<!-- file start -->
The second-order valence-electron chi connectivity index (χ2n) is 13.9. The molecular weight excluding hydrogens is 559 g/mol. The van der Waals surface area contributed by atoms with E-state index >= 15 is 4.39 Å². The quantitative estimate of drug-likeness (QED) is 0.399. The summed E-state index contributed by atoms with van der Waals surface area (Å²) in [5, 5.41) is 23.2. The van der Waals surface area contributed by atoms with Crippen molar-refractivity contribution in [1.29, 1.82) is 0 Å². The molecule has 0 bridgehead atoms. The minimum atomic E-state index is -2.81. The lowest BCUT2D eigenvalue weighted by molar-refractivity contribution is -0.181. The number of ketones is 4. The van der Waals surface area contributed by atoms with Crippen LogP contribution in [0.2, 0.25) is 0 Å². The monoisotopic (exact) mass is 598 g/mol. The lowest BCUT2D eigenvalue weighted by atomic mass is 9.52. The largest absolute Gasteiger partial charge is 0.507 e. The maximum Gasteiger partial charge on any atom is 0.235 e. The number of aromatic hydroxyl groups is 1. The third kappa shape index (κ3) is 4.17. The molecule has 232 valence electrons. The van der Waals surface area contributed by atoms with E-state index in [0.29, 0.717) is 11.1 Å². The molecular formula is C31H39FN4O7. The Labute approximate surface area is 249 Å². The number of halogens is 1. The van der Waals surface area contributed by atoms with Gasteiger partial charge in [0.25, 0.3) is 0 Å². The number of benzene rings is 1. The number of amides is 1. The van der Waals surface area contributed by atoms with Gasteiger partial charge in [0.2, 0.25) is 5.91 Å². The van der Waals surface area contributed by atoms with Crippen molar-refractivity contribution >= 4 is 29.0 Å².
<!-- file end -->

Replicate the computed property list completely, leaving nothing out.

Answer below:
The second-order valence-electron chi connectivity index (χ2n) is 13.9. The molecular weight excluding hydrogens is 559 g/mol. The van der Waals surface area contributed by atoms with E-state index >= 15 is 4.39 Å². The quantitative estimate of drug-likeness (QED) is 0.399. The summed E-state index contributed by atoms with van der Waals surface area (Å²) in [5, 5.41) is 23.2. The van der Waals surface area contributed by atoms with Crippen molar-refractivity contribution in [1.29, 1.82) is 0 Å². The molecule has 0 bridgehead atoms. The minimum atomic E-state index is -2.81. The lowest BCUT2D eigenvalue weighted by molar-refractivity contribution is -0.181. The number of ketones is 4. The van der Waals surface area contributed by atoms with Crippen LogP contribution in [0.2, 0.25) is 0 Å². The monoisotopic (exact) mass is 598 g/mol. The lowest BCUT2D eigenvalue weighted by atomic mass is 9.52. The largest absolute Gasteiger partial charge is 0.507 e. The maximum Gasteiger partial charge on any atom is 0.235 e. The number of aromatic hydroxyl groups is 1. The third kappa shape index (κ3) is 4.17. The molecule has 232 valence electrons. The van der Waals surface area contributed by atoms with E-state index in [0.29, 0.717) is 11.1 Å². The molecular formula is C31H39FN4O7. The Labute approximate surface area is 249 Å². The number of halogens is 1. The van der Waals surface area contributed by atoms with Gasteiger partial charge in [0.25, 0.3) is 0 Å². The number of benzene rings is 1. The number of amides is 1. The van der Waals surface area contributed by atoms with Gasteiger partial charge in [0.2, 0.25) is 5.91 Å². The van der Waals surface area contributed by atoms with Crippen molar-refractivity contribution >= 4 is 29.0 Å².